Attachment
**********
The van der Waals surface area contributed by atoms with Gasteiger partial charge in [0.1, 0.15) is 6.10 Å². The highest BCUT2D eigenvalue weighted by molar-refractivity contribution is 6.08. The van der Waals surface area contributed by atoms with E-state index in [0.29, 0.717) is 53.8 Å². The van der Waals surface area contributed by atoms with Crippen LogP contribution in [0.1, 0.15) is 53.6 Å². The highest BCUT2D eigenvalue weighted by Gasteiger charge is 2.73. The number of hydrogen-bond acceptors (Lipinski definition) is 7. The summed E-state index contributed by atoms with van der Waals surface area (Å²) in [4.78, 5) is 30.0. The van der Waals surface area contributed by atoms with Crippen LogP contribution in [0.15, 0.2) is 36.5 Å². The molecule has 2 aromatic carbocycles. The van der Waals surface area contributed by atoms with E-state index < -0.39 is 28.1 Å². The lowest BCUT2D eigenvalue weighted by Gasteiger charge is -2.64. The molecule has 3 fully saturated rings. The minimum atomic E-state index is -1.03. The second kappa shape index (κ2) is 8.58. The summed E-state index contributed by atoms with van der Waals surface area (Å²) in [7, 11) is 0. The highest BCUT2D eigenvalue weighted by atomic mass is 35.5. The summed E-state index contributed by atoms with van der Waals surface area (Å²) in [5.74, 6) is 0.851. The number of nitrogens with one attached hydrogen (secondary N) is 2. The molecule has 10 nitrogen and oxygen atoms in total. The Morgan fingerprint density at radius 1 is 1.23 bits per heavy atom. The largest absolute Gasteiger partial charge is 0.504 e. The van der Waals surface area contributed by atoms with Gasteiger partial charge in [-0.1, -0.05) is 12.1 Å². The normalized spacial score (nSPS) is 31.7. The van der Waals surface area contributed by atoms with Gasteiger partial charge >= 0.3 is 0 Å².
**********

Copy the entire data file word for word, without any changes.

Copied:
The van der Waals surface area contributed by atoms with Gasteiger partial charge in [0.1, 0.15) is 6.10 Å². The highest BCUT2D eigenvalue weighted by molar-refractivity contribution is 6.08. The van der Waals surface area contributed by atoms with E-state index in [0.29, 0.717) is 53.8 Å². The van der Waals surface area contributed by atoms with Crippen LogP contribution in [0.1, 0.15) is 53.6 Å². The highest BCUT2D eigenvalue weighted by Gasteiger charge is 2.73. The number of hydrogen-bond acceptors (Lipinski definition) is 7. The summed E-state index contributed by atoms with van der Waals surface area (Å²) in [4.78, 5) is 30.0. The van der Waals surface area contributed by atoms with Crippen LogP contribution in [0.15, 0.2) is 36.5 Å². The molecule has 2 aromatic carbocycles. The van der Waals surface area contributed by atoms with E-state index < -0.39 is 28.1 Å². The lowest BCUT2D eigenvalue weighted by Gasteiger charge is -2.64. The molecule has 3 fully saturated rings. The minimum atomic E-state index is -1.03. The second kappa shape index (κ2) is 8.58. The summed E-state index contributed by atoms with van der Waals surface area (Å²) in [7, 11) is 0. The highest BCUT2D eigenvalue weighted by atomic mass is 35.5. The summed E-state index contributed by atoms with van der Waals surface area (Å²) in [5.74, 6) is 0.851. The number of nitrogens with one attached hydrogen (secondary N) is 2. The molecule has 10 nitrogen and oxygen atoms in total. The Morgan fingerprint density at radius 1 is 1.23 bits per heavy atom. The largest absolute Gasteiger partial charge is 0.504 e. The van der Waals surface area contributed by atoms with Gasteiger partial charge in [-0.1, -0.05) is 12.1 Å². The normalized spacial score (nSPS) is 31.7. The van der Waals surface area contributed by atoms with Gasteiger partial charge >= 0.3 is 0 Å².